A family well known in Luther Valley history is that of Edward Inman who was born in Braintree, Mass., in 1645. From this place in Massachusetts succeeding generations migrated to the Wyoming valley of Luzerne county, Pennsylvania where two brothers, Israel and Elijah Inman were killed July 3, 1778, in the famous Wyoming massacre. A third brother, David, died as a result of injuries and exposure incident to the bloody uprising.
History describes the horrible battle as one in which a few residents who were British sympathizers allied themselves with Tories and a band of Indians to march upon the valley. The inhabitants took refuge in Forty Fort near the present site of Wilkes-Barre, Pa. There were only 400 men in the fort and the invaders numbered 1,100 of which 700 were redskins. On July 3 the settlers were utterly defeated in battle, nearly two thirds of them being killed or tortured to death by the Indians.
Owned First Team in Plymouth
Caleb Inman, a native of Wilkes-Barre, came to Plymouth township in 1842. He and his son, Lyman, took up 400 acres of land, the homestead being the farm now owned by A.J. Nelson and located near the Plymouth Methodist church. The land was Purchased from the government and remained in the family for 70 years. Caleb Inman owned the first team of horses in Plymouth township.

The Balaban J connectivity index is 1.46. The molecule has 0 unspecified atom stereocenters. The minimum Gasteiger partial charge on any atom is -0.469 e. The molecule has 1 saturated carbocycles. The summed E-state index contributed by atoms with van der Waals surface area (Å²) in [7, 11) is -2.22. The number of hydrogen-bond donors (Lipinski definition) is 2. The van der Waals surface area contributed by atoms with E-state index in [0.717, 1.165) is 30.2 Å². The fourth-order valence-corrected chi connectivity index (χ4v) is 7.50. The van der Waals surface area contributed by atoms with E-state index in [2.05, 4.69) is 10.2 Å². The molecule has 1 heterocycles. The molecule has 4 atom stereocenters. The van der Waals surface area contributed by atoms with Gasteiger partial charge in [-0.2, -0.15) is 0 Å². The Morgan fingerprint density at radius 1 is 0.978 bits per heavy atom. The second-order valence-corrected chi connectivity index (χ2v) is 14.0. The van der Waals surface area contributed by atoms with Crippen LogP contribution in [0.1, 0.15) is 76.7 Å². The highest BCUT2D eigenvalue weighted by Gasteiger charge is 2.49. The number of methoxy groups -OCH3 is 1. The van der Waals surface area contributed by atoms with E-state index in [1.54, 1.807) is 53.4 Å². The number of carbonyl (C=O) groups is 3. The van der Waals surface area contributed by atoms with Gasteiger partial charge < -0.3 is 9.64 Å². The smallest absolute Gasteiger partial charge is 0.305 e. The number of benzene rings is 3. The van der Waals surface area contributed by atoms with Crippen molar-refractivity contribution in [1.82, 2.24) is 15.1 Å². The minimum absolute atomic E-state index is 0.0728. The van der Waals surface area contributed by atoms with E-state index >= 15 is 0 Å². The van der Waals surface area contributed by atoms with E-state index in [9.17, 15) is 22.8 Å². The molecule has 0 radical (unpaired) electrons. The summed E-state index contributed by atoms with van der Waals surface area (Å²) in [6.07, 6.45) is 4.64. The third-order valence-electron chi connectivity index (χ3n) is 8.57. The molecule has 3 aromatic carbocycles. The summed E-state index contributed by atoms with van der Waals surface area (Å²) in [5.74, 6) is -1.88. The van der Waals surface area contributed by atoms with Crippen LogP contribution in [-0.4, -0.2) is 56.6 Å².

There were eight children born to Caleb and Elizabeth Inman. Lyman, Harrison C., Jonas, Thomas H., Edward, Hannah (who died in infancy), Margaret (wife of W.H. Tripp) and Mary (wife of Fayette Pepper).
An interesting thing connected with the death of Calebs son, Thomas H. Inman in California is related by a nephew, Ira Inman. His body was taken by ship on the Pacific ocean from a California city down the North and South American coasts around Cape Horn into the Atlantic ocean and north to New York City were it was shipped overland to Wisconsin for internment in the Plymouth cemetery, west of this city.
Identified With Public Affairs
Through nine generations in America the Inmans have been identified with public affairs, community improvement, better churches, schools and homes. Among descendants now living in this sections are Ira Inman, Mrs. Garrie Inman Ringen, Mrs. Elizabeth Inman Tripp and Mrs. Grace Inman Wilkins and others. Surviving children of Jonas Inman are O.D., Claude and Minnette Inman, all now now residing in California.
When Caleb Inman and family started by ox-cart for Rock county from far off Luzerne county, Pennsylvania in 1842 he was induced to do so by the fact that his brother, John Inman had preceded him, settling on Rock river in 1835 where he erected the first log house in what is now the southern part of Janesville.
Taken from: Luther Valley Centennial 1839-1939.